My wonderful daughter who gave me this thinks this Peter Jenkins is cool, I think he is the real deal, and I can proudly say we both strongly agree on something. By the way the portion of this book, written by Peter's daughter, Rebekah, is quite wonderful. Hopefully she will write more. I am very glad they had her read her portion of this very fine audio book.
on April 23, 2015
Miles is in search of The Great Perhaps. (Aren't we all?) He ends up meeting a beautifully troubled Alaska. A darkly fascinating girl he so badly wants to get tangled up in. She is endlessly fascinating, while his only gimmick is his ability to recall famous last words.
This book drove me crazy and broke my heart. Definitely my favourite book by the always amazing John Green.
on July 14, 2006
I purchased "Looking for Alaska" on the recommendation of the staff of my local bookstore, after an exhausting search for a quality book for my teen son. My son enjoyed it immensely, barely putting it down. My daughter devoured it next and I was stealing it from her when she was doing other things. Yes! The book is that good!
John Green has written a stunningly insightful novel whose characters are real, and situations are familiar to many teens, as is evidenced by the fan mail to his website.
I could rave on and on about what a good book this is, but I won't. The book won the Michael L. Printz Award, and has been nominated for other awards.
Just order it. For a guy or a girl, or yourself order it!
on January 28, 2013
I would have to say that John Green is quickly becoming one of my favourite authors. I loved Looking for Alaska. There is something about Green's writing that captures me. There is an honesty and a quirkiness that explores both huge themes and minute details.
Pudge, who is obsessed with people's last words, is fed up with his life and goes to boarding school looking for the Great Perhaps. There he meets a whole new group of friends courtesy of his roommate, The Colonel. At the centre of them is Alaska, who is beautiful, smart and messed up.
Pudge is a great character, someone so many teens can probably relate to on some level - looking for meaning in their life, trying to fit in, getting picked on, listless... Alaska, on the other hand, is feeling many of these same things, but goes about finding her answers in a whole different way.
It is hard to say too much about this book without giving away the plot. I can say, though, that Green's writing is beautiful and engaging. He's got such a way with words, and this, along with his unique view of things, makes for great books. Each chapter has a countdown to a specific event, which certainly adds to the intrigue of the book as well as creates some urgency.
I think teens, both boys and girls, will really enjoy this book. These are characters that stay with the reader for long after the book is finished. One thing to note: there is a lot of content that some people may find controversial such as drinking, smoking, and sex.
on November 29, 2003
A fellow commuting neighbor told me I just had to listen to Peter Jenkins latest adventure book, LOOKING FOR ALASKA. I had read his monster best seller A WALK ACROSS AMERICA when I was in college and enjoyed it immensely. I listen to audio books all week long as I travel to work on the California highway system. This is one of the best audio books I have ever listened to. I felt like I was under that Brown Bear as it was biting through that man's skull. I was there when Peter and his talented daughter, Rebekah, were in kayaks next to icebergs and glaciers and even teared up as they both wrote of that intensely moving, rare father/daughter moment. I became for a time one of the Eskimo whalers living on the slab of ocean ice.. An incredible experience. Loved hearing Peter read the book, and his daughter, Rebekah, read the portions of the book she wrote, as well. This listening experience, over twelve hours of it, was why I prefer the actual author reading their work. They may not be as dramatic or their voices are not as trained but it is a more real, more moving for me. AND, really loved the natural sounds of Alaska and the brief voice excerpts of some of the main characters they used. This book on tape should win some award. Justina from California by way of The University of Michigan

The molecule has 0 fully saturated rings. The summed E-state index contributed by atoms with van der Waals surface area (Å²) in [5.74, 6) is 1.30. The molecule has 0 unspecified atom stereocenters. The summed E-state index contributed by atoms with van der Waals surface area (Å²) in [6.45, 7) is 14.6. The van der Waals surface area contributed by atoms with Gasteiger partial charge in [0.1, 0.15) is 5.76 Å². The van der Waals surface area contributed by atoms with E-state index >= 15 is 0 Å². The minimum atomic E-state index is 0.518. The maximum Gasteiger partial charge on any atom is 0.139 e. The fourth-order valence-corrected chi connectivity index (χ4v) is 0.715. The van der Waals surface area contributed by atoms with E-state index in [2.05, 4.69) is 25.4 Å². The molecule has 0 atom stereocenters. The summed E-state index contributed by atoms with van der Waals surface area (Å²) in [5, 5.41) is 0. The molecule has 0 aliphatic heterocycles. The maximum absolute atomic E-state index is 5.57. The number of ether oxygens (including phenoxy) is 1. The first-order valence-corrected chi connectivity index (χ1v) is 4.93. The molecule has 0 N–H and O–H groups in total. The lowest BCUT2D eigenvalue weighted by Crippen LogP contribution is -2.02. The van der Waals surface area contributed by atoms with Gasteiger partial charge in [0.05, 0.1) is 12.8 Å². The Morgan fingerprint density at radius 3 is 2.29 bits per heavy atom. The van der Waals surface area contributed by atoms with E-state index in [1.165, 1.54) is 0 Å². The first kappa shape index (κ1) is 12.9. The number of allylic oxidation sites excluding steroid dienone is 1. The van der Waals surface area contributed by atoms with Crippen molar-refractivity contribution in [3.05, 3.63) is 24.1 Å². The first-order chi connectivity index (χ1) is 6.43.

on November 30, 2002
As I professor of writing, I have been deeply impressed with Peter Jenkins writing and the refinement and improvement it has shown over the years. Every one of his books is very different, a tribute to his adaptability and skill.
We teach that everyone should develop an original style, he has done that, a deceptively simple, yet often profound one. He allows his subjects to live, a rare talent of his to be sure.
I noticed in a newspaper article about him that this latest book, LOOKING FOR ALASKA, probably his best piece in so far as capturing a place won BookList's "TOP TEN LITERARY TRAVEL BOOK of the YEAR."
I remember arguing with a collegue that Jenkins was literary in his own way, I guess others are saying it now.
BRAVO Peter, another fantastic journey you have taken us on, keep developing that style.
I predict your books will still being read and published, like your 25 year old A WALK ACROSS AMERICA, when most of the other best sellers of today are gone.
on November 16, 2002
More than 20 years ago, Peter Jenkins took a walk across America. He took me along, as he did many other people. I read both installments in National Geographic, then went out and bought his story in paperback (remember those small paperback books?). I must admit, I have not read Peter's other books. However, after returning from a one week bicycle ride through Alaska, and while searching the internet to feed my hunger on Alaska, there was Peter's newest book, not yet out, but "coming soon."
Peter Jenkins and his family spent 18-months taking us to parts of Alaska we will never have the opportunity to see, other than through their eyes. I found myself in awe of them, and the Jayne family, when they traveled to the Jayne homestead in the bush. Another time it was thrilling to sit on the edge of the Arctic Ocean waiting for whales to bring food, warmth and clothing to the people who live in this forbidding part of the world. The day to day living of Peter and his family at their home south of Anchorage was filled with fun and excitement. Hobo Jim entertained, if only via Peter's written word.
The photos were beautiful; although no photo truly captures Alaska. The blue of her sky is the most beautiful in the world. My only complaint about Looking For Alaska was that it ended. Make this book a part of your personal library. It is a must for anybody who has even one drop of adventure coursing through his or her veins.